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Modifying the VdW parameters

Here, you will learn how to modify the VdW radius of a certain type of atom in a NAMD simulation. you will significantly reduce the radius of the nanotube's carbon. This will make the pore wider.

Question: Try to predict what will happen if you make the nanotube wider. As you will soon see, the answer to this will be quite surprising.

1. Make a copy of the par_nanotubes.inp parameter file (let's call it par_mynanotubes.inp; it is very important that it starts with par_ and ends in .inp!) and open it in a text editor. Near the end of the file, you should see the following lines:

  !atom  ignored    epsilon      Rmin/2
  CA     0.000000  -0.070000     1.992400
  HT     0.000000  -0.046000     0.224500
  OT     0.000000  -0.152100     1.768200
These lines specify the van der Waals parameters for each given atom type, which will be used by the NAMD simulation. Fig. 6 shows the meaning of the epsilon and Rmin/2 parameters in the van der Waals potential energy function.

Figure 6: The van der Waals potential energy function.

2. Reduce the VdW radius parameter by a factor of 4 for all the CA atoms, by editing the line:

  CA     0.000000  -0.070000     1.992400

so that it now says:

  CA     0.000000  -0.070000     0.5

3. Save your changes to the parameter file.

4. To run an AutoIMD simulation with this new parameter file, you need to open AutoIMD's Settings $\rightarrow$ Simulation Parameters... window. Completely erase the contents of the CHARMM params line, click on Add... and then select your modified par_mynanotubes.inp file. Your next AutoIMD session will use these modified parameters.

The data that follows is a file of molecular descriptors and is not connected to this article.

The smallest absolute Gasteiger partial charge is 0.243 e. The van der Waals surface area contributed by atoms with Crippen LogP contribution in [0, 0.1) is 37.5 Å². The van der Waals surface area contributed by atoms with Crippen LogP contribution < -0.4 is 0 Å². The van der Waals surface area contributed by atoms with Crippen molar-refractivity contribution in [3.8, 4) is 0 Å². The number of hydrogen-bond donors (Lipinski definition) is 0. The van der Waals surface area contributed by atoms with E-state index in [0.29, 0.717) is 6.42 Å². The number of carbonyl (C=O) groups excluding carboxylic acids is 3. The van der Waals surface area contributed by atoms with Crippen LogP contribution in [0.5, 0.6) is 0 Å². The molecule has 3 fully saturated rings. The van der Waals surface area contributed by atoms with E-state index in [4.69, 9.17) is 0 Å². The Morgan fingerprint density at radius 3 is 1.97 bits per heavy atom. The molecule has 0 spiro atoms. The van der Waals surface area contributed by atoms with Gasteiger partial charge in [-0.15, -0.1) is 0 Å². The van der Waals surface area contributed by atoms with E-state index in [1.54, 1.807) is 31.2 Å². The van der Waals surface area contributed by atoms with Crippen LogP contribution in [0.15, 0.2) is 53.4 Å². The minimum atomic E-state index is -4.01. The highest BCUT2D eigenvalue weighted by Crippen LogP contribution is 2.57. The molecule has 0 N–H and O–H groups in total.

5. Make sure that you are using an uncharged nanotube by reloading the original imdnanotube.psf PSF file back into your molecule again (to override your previous changes).

6. Finally, start AutoIMD (by clicking on AutoIMD's Submit button, etc.) and observe what happens to the water file after 10-20 ps.

If you are surprised, do you think that you could have predicted what just happened? In order to explain why the water departed from the pore, it might be helpful if you used VMD to display both the nanotube and the permeating waters by using the VdW Draw Style. In order to display, the carbons' approximate size, you can shrink their VdW Sphere Radii (in the VMD Representation window) by a factor of 4 (i.e., Sphere Radius = 1.0/4 = 0.2-0.3). By inspection, what can you say about the water-nanotube interaction with the big and the small carbons. Remember that at the VdW radius (i.e. when the ``spheres" touch) the VdW interaction is maximally attractive.

next up previous
Next: Experimenting with VdW parameters Up: ``Decorating" the nanotubes Previous: Experimenting with different charge;;